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Kubernetes in production vs. Kubernetes in development: 4 myths
IT teams tinkering with containers and Kubernetes can discover a steep learning curve when their local changes deploy to production. Here's what to know ahead of time.
Myth #3: Orchestration makes scaling a cinch
Reality: While software pros commonly see an orchestration engine like Kubernetes as fundamentally necessary to container scalability, it’s a misnomer to think that orchestration immediately makes it easy when you’re first moving to a production environment.
“Running at scale changes everything,” says Frank Reno, senior technical product manager at Sumo Logic. “The volume of data produced is much more massive and your monitoring needs to scale with your data. The interfaces of all the Kubernetes components cannot be truly realized until you run in production. Ensuring that Kubernetes is healthy and running and that the API server and other control plan components scale to your needs is not automatic.”
Again, dev or test environments can make things seems a little too straightforward; there’s real work involved in ensuring those and other needs and met and maintained over time.
“In dev/test it can be easy to skip some basics, like ensuring you specify the right resource and request limits,” Reno says. “Failure to do that in production can definitely ruin your day.”
Scaling a cluster up or down is a prime example of something that might seem straightforward when you’re experimenting locally, but becomes visibly more challenging in a production environment.
“Production clusters, as opposed to development or staging clusters, have more pains around scaling,” says Rami Sass, CEO of WhiteSource. “Although horizontal scaling of applications is pretty straightforward in Kubernetes, there are a few considerations that DevOps [teams] need to consider, specifically around keeping the services up while scaling the infrastructure. It’s important to make sure that primary services, and mainly alerting systems, such as the ones for vulnerabilities and security, are spread across the cluster’s nodes and work with stateful volumes so no data is lost when scaling down.”
As with other challenges, it’s a matter of proper planning and resources.
“Understand your scaling needs, plan for them, and more importantly: Test!” advises Bhagirathan at Coda Global. “Your production environment will need to withstand much higher loads.”
Myth #4: Kubernetes runs the same everywhere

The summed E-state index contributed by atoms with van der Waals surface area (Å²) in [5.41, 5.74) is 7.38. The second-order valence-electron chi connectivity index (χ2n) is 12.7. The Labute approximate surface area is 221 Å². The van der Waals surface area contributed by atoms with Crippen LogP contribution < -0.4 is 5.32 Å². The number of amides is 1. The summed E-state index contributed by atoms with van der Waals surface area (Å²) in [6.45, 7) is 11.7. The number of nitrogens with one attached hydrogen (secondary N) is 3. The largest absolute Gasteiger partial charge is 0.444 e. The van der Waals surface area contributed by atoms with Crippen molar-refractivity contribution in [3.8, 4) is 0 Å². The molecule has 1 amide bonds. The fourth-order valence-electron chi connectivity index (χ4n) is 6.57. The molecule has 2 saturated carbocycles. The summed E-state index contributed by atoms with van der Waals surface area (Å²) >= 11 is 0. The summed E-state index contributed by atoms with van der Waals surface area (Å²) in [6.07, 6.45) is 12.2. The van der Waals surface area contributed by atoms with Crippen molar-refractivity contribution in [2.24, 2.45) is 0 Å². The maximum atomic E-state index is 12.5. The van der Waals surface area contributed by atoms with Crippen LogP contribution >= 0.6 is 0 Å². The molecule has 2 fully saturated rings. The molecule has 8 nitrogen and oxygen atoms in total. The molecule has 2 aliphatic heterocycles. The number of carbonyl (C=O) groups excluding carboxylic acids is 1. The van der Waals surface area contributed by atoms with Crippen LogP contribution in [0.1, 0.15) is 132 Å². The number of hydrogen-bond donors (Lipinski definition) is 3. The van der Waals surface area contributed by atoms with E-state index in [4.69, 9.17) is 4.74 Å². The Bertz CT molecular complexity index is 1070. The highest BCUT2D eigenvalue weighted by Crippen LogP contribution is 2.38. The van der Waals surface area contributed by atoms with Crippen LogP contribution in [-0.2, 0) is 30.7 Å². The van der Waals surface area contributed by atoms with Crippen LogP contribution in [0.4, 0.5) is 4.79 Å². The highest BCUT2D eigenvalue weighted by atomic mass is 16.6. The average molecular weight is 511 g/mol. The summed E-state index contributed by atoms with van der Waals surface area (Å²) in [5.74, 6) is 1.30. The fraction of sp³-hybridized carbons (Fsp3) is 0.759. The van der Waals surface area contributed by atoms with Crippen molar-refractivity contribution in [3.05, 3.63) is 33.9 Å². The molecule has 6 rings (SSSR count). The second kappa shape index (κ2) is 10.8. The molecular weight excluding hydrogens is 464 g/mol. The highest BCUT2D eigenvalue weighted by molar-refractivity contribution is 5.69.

Reality: Just as there are differences between running Kubernetes on, say, a developer’s laptop versus running in on a production server, there can be differences across environments more generally.
“A common misunderstanding is [assuming that] if Kubernetes is functioning locally, it will work in production anywhere,” says Daniel Lopez, CEO and co-founder of Bitnami, who points to differences among some cloud platforms as examples of how this assumption might fail. “While Kubernetes if effective in providing consistent environments, there are still significant differences between vendors.”
Lopez also notes that deploying in production requires components that are not typically present locally, such as monitoring, logging, certificate management, and credentials. You’ll need to account for those; this is one of the key issues that widens that gap between dev/test and production environments.
This is also an arena where, again, it’s not just a Kubernetes consideration, but rather containers (and microservices) more broadly, especially in hybrid cloud and multi-cloud environments.
“Public-private deployments are trickier than they might seem on paper, since many of the necessary services, like load balancers and firewalls, are proprietary. A container that runs just fine in the lab might not run at all – or at least not safely – in a cloud environment with a different set of tools,” says Rajagopalan of Avi Networks. “That’s why service mesh technologies like Istio are getting so much attention. They make the same application services available wherever your container is running, so you don’t have to think about infrastructure – which is the whole point of containers in the first place.”
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